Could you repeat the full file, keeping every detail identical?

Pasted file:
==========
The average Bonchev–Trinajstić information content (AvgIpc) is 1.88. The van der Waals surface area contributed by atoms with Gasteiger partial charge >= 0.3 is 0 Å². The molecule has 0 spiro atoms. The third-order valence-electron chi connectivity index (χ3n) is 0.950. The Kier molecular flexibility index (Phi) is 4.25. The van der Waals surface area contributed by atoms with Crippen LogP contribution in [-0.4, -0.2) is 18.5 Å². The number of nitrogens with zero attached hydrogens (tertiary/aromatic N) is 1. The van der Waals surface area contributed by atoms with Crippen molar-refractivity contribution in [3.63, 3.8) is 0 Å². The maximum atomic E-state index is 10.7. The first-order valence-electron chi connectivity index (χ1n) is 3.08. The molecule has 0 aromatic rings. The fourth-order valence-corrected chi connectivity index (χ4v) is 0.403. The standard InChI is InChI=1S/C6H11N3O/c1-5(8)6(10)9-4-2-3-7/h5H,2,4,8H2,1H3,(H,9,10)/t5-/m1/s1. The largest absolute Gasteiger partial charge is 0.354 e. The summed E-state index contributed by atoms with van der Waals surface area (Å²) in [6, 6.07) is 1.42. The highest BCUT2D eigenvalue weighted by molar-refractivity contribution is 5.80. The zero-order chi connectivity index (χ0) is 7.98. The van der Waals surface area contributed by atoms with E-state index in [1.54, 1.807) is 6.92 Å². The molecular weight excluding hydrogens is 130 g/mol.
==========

The average Bonchev–Trinajstić information content (AvgIpc) is 1.88. The van der Waals surface area contributed by atoms with Gasteiger partial charge >= 0.3 is 0 Å². The molecule has 0 spiro atoms. The third-order valence-electron chi connectivity index (χ3n) is 0.950. The Kier molecular flexibility index (Phi) is 4.25. The van der Waals surface area contributed by atoms with Crippen LogP contribution in [-0.4, -0.2) is 18.5 Å². The number of nitrogens with zero attached hydrogens (tertiary/aromatic N) is 1. The van der Waals surface area contributed by atoms with Crippen molar-refractivity contribution in [3.63, 3.8) is 0 Å². The maximum atomic E-state index is 10.7. The first-order valence-electron chi connectivity index (χ1n) is 3.08. The molecule has 0 aromatic rings. The fourth-order valence-corrected chi connectivity index (χ4v) is 0.403. The standard InChI is InChI=1S/C6H11N3O/c1-5(8)6(10)9-4-2-3-7/h5H,2,4,8H2,1H3,(H,9,10)/t5-/m1/s1. The largest absolute Gasteiger partial charge is 0.354 e. The summed E-state index contributed by atoms with van der Waals surface area (Å²) in [6, 6.07) is 1.42. The highest BCUT2D eigenvalue weighted by molar-refractivity contribution is 5.80. The zero-order chi connectivity index (χ0) is 7.98. The van der Waals surface area contributed by atoms with E-state index in [1.54, 1.807) is 6.92 Å². The molecular weight excluding hydrogens is 130 g/mol.